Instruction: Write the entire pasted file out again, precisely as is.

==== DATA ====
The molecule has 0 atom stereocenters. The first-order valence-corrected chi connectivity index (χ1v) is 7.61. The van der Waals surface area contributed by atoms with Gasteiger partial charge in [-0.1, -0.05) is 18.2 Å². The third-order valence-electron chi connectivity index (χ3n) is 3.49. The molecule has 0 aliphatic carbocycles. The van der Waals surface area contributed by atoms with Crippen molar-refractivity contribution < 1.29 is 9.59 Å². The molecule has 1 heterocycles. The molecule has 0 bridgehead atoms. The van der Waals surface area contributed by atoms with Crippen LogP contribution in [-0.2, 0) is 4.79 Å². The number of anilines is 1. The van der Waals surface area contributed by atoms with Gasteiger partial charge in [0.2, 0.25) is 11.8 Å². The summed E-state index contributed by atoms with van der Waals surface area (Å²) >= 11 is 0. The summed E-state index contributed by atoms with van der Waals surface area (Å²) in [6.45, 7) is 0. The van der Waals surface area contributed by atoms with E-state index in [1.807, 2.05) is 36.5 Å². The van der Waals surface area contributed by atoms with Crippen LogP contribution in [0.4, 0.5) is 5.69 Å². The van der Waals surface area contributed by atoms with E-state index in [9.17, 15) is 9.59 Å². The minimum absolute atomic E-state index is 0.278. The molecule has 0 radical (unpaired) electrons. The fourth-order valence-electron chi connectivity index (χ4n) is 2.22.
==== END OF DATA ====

The molecule has 0 atom stereocenters. The first-order valence-corrected chi connectivity index (χ1v) is 7.61. The van der Waals surface area contributed by atoms with Gasteiger partial charge in [-0.1, -0.05) is 18.2 Å². The third-order valence-electron chi connectivity index (χ3n) is 3.49. The molecule has 0 aliphatic carbocycles. The van der Waals surface area contributed by atoms with Crippen molar-refractivity contribution < 1.29 is 9.59 Å². The molecule has 1 heterocycles. The molecule has 0 bridgehead atoms. The van der Waals surface area contributed by atoms with Crippen LogP contribution in [-0.2, 0) is 4.79 Å². The number of anilines is 1. The van der Waals surface area contributed by atoms with Gasteiger partial charge in [0.2, 0.25) is 11.8 Å². The summed E-state index contributed by atoms with van der Waals surface area (Å²) >= 11 is 0. The summed E-state index contributed by atoms with van der Waals surface area (Å²) in [6.45, 7) is 0. The van der Waals surface area contributed by atoms with E-state index in [1.807, 2.05) is 36.5 Å². The van der Waals surface area contributed by atoms with Crippen LogP contribution in [0.4, 0.5) is 5.69 Å². The van der Waals surface area contributed by atoms with E-state index in [9.17, 15) is 9.59 Å². The minimum absolute atomic E-state index is 0.278. The molecule has 0 radical (unpaired) electrons. The fourth-order valence-electron chi connectivity index (χ4n) is 2.22.